I don’t know about you, but I find that there are certain books that seem to inspire a great curiosity in me: books that force me to pick up other books, to turn on the news, to head to the internet to learn more. Generally, for me, they are books that feature other cultures and important times in world history. These are books that make me want to be more informed about the world around me and all the things that have led the world to the point we are at right now. Here are some great examples of books that sparked a little curious research for me in the past few months:
Lions of Little Rock by Kristin Levine
When Marlee meets a new girl at school that brings her out of her painfully shy shell, her family is thrilled. When it is revealed, though, that Liz is colored and was passing as a white student at Marlee’s school, all of the grown-ups in their lives tell them they can no longer be friends. Unable to accept this, the two girls meet in secret, until the tumultuous politics of Little Rock, Arkansas in 1958 make it too dangerous for them to continue.
I had heard of the Little Rock Nine, the brave African-American students who were integrated into the schools in Little Rock in 1957, but I had no idea that the Little Rock government voted to close the schools the following year rather than have to integrate again.
A Million Shades of Gray by Cynthia Kadohata
Y’Tin is the youngest elephant trainer in his village’s history. After the American soldiers left the Vietnamese to finish their war, Y’Tin’s village is invaded by the Viet Cong. When half his village is captured, Y’Tin and his elephant, Lady, must follow the others into the jungle to survive. But how long can any of them survive on the run?
As an American, I think we are mostly taught about the Vietnam War during the time period of our involvement. I had never before really stopped to consider the aftermath of not only the larger battles during that war, but also what might have happened to those that had worked in conjunction with the Americans after they pulled out of Vietnam.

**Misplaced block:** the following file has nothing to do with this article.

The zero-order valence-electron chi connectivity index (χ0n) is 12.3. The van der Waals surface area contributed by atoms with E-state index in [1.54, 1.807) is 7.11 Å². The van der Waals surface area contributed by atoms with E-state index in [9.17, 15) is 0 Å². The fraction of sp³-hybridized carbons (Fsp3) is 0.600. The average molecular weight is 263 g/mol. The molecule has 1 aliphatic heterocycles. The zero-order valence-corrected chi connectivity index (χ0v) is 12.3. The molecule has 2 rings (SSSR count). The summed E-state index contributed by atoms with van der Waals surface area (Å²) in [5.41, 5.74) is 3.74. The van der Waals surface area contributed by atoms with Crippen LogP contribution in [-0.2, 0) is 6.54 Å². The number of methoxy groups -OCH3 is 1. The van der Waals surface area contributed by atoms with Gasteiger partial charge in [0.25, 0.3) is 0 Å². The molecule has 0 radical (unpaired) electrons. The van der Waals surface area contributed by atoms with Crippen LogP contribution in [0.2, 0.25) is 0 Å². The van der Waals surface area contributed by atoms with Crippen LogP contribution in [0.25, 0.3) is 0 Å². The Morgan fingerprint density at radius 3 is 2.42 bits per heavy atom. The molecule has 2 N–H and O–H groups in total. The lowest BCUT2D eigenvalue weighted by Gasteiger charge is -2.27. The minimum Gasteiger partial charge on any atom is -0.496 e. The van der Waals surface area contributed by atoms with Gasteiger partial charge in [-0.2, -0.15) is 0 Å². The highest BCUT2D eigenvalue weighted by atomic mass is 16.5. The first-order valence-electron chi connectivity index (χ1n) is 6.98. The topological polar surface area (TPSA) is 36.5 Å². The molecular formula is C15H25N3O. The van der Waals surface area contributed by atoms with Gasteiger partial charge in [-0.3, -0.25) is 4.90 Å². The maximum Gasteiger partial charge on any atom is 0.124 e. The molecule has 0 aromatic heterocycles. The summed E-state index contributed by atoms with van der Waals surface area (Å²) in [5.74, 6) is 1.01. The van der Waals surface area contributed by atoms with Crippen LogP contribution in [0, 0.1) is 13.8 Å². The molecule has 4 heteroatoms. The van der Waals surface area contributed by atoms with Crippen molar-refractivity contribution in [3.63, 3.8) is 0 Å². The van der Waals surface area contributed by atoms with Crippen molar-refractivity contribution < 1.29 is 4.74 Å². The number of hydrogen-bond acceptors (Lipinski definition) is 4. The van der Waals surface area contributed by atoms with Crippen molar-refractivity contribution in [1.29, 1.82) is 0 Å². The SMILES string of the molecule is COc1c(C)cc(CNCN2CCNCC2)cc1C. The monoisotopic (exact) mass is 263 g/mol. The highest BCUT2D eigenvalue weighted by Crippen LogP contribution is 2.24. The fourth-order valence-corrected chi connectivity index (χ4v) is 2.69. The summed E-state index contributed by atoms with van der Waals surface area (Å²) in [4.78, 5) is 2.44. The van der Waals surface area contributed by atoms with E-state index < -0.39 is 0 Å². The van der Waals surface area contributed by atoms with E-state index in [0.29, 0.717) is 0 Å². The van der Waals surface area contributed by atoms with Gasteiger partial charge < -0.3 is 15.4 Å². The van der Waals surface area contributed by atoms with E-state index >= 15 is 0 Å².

My Name Is Not Easy by Debby Dahl Edwardson
In Alaska in the 1960s, indigenous children were sent to boarding schools hundreds of miles away from their families. Amidst tribal rivalries, stereotypes that teachers and administrators never truly attempted to overcome, and typical teen difficulties during puberty, these Alaskan children were used by the American government for medical research, with only the most loosely obtained parental permissions.
Other than learning about igloos, the multitude of different words used for snow, and the term “Eskimo kisses,” I had almost no knowledge about the founding and history of Alaska. I was amazed to learn that Eskimo and Indian tribes had so many troubles or that they had to deal with so many stereotypes before they were granted the rights to have schools in their own hometowns. This indigenous population is one that I had not realized occupied such a second-class citizen status until more recent American history.
Whether it be books set in London’s “Great Stink” during 1858 (when the human refuse so clogged the River Thames that the entirety of London was ripe with the most malodorous stench) or in Egypt during the dynasties of great Pharaohs and their polytheistic religion that greatly influenced art for generations after in not only their own country but throughout the world, these are books that become catalysts for future learning. These are the books that make me stalk the library stacks to glean more interesting information. Are there books that have brought for the curiosity in you? Any books that made you feel the need to be more informed?
— Jessica Miller, currently reading What Happened to Goodbye by Sarah Dessen and Dust Girl by Sarah Zettel
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